I finished up the afternoon with Barcelona's Arc de Triomf, its main cathedral and another modern art building or two. For dinner, I stopped in a local bar and had real live Catalan cuisine to make up for my Pizza Hut faux pas (white sausage sandwich, which sounds like a euphemism for...well, never mind). I finished the evening using my hostel's free internet to catch up on e-mail and read some posts on my favorite travel site, Travelpunk.com.

My final day of sightseeing saw me taking a cable car up the Montjuic Hill, that overlooks the center of the city, to Barcelona's castle. The views from up top were gorgeous because -- of course -- it was another warm, sunny day. Counting my trip to Spain with my brother years ago, this made something on the order of a dozen days in Spain with nothing but warmth and sunshine. This country has the best weather I've ever seen in all my travels! Anyway, after pacing around the Late Renaissance era fort, I headed below to its Museo Militar. As a military history buff, I couldn't resist. After an hour-plus of looking at swords, armor, etc., I was ready for a little outdoor hiking. It was a good thing, because my sense of direction failed me utterly at this point. I took the L-O-N-G way down the hill. I still did see what I wanted to -- the sporting facilities from Barcelona's hosting of the 1992 Olympics, and the Vatican lookalike outside of the Museum of Art -- I just took quite a looping path to do it all.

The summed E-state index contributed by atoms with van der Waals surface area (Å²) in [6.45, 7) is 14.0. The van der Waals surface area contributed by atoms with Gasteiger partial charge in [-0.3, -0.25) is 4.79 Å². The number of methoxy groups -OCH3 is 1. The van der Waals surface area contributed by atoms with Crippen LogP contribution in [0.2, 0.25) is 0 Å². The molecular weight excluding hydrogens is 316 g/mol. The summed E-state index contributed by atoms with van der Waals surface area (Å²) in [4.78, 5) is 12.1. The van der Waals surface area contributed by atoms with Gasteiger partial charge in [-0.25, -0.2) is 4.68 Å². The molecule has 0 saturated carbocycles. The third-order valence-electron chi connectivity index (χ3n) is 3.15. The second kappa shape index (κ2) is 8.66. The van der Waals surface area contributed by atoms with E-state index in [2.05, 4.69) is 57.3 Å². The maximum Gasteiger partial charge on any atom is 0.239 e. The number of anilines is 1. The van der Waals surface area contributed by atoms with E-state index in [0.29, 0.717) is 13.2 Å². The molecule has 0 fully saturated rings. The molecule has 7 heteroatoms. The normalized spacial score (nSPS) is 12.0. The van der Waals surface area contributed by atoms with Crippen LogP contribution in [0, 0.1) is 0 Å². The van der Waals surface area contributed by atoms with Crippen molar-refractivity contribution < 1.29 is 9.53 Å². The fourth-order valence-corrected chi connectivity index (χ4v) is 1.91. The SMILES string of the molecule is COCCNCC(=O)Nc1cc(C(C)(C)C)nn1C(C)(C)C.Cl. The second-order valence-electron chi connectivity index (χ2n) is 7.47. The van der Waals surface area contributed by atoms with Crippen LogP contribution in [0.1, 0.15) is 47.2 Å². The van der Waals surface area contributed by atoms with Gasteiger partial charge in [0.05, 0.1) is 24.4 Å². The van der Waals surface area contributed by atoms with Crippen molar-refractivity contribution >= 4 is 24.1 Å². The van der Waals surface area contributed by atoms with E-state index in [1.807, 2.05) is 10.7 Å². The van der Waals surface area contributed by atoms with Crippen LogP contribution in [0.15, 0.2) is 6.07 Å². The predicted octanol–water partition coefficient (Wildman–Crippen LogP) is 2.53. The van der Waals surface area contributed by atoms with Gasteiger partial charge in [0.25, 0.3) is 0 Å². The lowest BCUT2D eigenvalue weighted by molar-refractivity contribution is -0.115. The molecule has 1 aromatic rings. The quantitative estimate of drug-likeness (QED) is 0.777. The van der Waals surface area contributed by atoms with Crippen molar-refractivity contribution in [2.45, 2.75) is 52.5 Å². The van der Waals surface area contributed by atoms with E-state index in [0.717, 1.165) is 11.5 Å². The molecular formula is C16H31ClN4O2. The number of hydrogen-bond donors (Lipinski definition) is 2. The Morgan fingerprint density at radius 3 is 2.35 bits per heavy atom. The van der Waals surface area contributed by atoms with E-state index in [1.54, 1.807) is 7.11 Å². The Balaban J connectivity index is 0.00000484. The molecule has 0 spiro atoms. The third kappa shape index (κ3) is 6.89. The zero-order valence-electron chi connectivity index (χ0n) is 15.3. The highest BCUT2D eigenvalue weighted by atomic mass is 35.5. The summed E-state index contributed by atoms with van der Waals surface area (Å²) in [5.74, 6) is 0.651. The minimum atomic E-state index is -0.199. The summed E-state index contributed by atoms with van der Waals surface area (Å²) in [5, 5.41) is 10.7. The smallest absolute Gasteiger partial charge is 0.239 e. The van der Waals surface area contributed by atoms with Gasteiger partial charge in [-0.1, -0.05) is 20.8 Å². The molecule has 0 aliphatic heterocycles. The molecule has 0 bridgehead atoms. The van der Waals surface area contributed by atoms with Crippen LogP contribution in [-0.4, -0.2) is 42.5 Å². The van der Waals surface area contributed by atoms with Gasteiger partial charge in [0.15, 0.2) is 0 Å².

Barcelona's caste and its view

After a late lunch at a cafe, I decided to try one more museum -- Barcelona's Maritime Museum. It was the best in the city, I felt. The funky little headset they give you to walk around the museum with was great, with incredibly atmospheric music and good narration. The highlight was the full size reconstruction of the flagship galley from the famous Medieval sea Battle of Lepanto. The Catalan people (NE Spain, basically) have a rich seafaring tradition, and the museum did a wonderful job of personalizing its subject and bringing history to life.

As darkness was falling, I knew my time in Barcelona was drawing to an end. After dinner, I wandered over to take one last look at La Sagrada Familia, lit up at night. I lingered for a few minutes, the tune and words to a decades old Alan Parsons Project song in my head. "Especially the dosing lyrics, "Until the next time, until the next time..."

Antonio Gaudi's La Sagrada Familia

Posted by world_wide_mike 06:59 Archived in Spain Comments (0)